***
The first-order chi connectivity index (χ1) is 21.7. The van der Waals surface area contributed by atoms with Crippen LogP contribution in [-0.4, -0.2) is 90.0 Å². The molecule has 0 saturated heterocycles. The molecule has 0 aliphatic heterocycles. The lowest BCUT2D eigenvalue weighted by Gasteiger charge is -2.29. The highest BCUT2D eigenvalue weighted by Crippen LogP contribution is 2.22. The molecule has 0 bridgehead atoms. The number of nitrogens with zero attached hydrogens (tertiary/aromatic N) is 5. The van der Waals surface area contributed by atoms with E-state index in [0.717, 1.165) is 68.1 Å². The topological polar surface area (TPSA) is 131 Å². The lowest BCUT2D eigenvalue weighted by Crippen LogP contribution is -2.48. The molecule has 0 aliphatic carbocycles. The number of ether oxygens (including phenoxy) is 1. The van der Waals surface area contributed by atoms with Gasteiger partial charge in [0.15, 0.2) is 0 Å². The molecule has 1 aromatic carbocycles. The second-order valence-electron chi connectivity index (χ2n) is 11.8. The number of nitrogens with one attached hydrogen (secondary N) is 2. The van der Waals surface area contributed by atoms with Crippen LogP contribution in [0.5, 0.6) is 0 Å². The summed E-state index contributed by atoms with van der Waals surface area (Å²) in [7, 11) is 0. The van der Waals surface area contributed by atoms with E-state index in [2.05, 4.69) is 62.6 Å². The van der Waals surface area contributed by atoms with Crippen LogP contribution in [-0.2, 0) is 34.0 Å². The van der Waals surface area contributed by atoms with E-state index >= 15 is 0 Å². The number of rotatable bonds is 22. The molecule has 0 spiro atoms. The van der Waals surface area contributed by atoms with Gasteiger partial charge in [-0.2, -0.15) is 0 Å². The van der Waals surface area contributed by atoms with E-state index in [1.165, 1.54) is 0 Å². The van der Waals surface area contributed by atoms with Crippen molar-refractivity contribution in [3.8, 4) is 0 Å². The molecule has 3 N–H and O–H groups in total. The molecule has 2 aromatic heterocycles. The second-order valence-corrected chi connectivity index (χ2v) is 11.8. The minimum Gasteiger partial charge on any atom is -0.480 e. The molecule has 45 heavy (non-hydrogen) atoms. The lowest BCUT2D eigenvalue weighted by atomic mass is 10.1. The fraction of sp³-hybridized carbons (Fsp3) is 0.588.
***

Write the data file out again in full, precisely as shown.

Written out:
The first-order chi connectivity index (χ1) is 21.7. The van der Waals surface area contributed by atoms with Crippen LogP contribution in [-0.4, -0.2) is 90.0 Å². The molecule has 0 saturated heterocycles. The molecule has 0 aliphatic heterocycles. The lowest BCUT2D eigenvalue weighted by Gasteiger charge is -2.29. The highest BCUT2D eigenvalue weighted by Crippen LogP contribution is 2.22. The molecule has 0 bridgehead atoms. The number of nitrogens with zero attached hydrogens (tertiary/aromatic N) is 5. The van der Waals surface area contributed by atoms with E-state index in [0.717, 1.165) is 68.1 Å². The topological polar surface area (TPSA) is 131 Å². The lowest BCUT2D eigenvalue weighted by Crippen LogP contribution is -2.48. The molecule has 0 aliphatic carbocycles. The number of ether oxygens (including phenoxy) is 1. The van der Waals surface area contributed by atoms with Gasteiger partial charge in [0.15, 0.2) is 0 Å². The molecule has 1 aromatic carbocycles. The second-order valence-electron chi connectivity index (χ2n) is 11.8. The number of nitrogens with one attached hydrogen (secondary N) is 2. The van der Waals surface area contributed by atoms with Crippen LogP contribution in [0.5, 0.6) is 0 Å². The summed E-state index contributed by atoms with van der Waals surface area (Å²) in [7, 11) is 0. The van der Waals surface area contributed by atoms with E-state index in [2.05, 4.69) is 62.6 Å². The van der Waals surface area contributed by atoms with Crippen LogP contribution in [-0.2, 0) is 34.0 Å². The van der Waals surface area contributed by atoms with E-state index >= 15 is 0 Å². The number of rotatable bonds is 22. The molecule has 0 spiro atoms. The van der Waals surface area contributed by atoms with Gasteiger partial charge in [-0.2, -0.15) is 0 Å². The van der Waals surface area contributed by atoms with E-state index in [1.165, 1.54) is 0 Å². The van der Waals surface area contributed by atoms with Crippen molar-refractivity contribution in [3.8, 4) is 0 Å². The molecule has 3 N–H and O–H groups in total. The molecule has 2 aromatic heterocycles. The second-order valence-corrected chi connectivity index (χ2v) is 11.8. The minimum Gasteiger partial charge on any atom is -0.480 e. The molecule has 45 heavy (non-hydrogen) atoms. The lowest BCUT2D eigenvalue weighted by atomic mass is 10.1. The fraction of sp³-hybridized carbons (Fsp3) is 0.588.